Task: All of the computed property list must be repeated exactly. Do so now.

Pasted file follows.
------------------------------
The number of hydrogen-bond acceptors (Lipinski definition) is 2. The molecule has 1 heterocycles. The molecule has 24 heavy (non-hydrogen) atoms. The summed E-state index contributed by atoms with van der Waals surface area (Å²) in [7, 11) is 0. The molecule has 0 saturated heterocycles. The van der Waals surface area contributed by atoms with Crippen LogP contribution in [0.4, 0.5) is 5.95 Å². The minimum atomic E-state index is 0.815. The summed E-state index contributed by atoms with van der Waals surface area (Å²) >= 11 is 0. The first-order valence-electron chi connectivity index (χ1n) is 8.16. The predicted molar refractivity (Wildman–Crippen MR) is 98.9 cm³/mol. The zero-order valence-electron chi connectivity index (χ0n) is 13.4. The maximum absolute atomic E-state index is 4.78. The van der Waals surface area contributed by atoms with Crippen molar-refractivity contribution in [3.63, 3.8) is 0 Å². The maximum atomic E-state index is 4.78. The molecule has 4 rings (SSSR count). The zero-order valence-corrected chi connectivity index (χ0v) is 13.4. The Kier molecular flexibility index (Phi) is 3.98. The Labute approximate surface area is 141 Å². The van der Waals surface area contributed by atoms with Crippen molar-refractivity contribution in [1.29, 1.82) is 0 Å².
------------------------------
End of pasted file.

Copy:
The number of hydrogen-bond acceptors (Lipinski definition) is 2. The molecule has 1 heterocycles. The molecule has 24 heavy (non-hydrogen) atoms. The summed E-state index contributed by atoms with van der Waals surface area (Å²) in [7, 11) is 0. The molecule has 0 saturated heterocycles. The van der Waals surface area contributed by atoms with Crippen LogP contribution in [0.4, 0.5) is 5.95 Å². The minimum atomic E-state index is 0.815. The summed E-state index contributed by atoms with van der Waals surface area (Å²) >= 11 is 0. The first-order valence-electron chi connectivity index (χ1n) is 8.16. The predicted molar refractivity (Wildman–Crippen MR) is 98.9 cm³/mol. The zero-order valence-electron chi connectivity index (χ0n) is 13.4. The maximum absolute atomic E-state index is 4.78. The van der Waals surface area contributed by atoms with Crippen molar-refractivity contribution in [3.63, 3.8) is 0 Å². The maximum atomic E-state index is 4.78. The molecule has 4 rings (SSSR count). The zero-order valence-corrected chi connectivity index (χ0v) is 13.4. The Kier molecular flexibility index (Phi) is 3.98. The Labute approximate surface area is 141 Å². The van der Waals surface area contributed by atoms with Crippen molar-refractivity contribution in [1.29, 1.82) is 0 Å².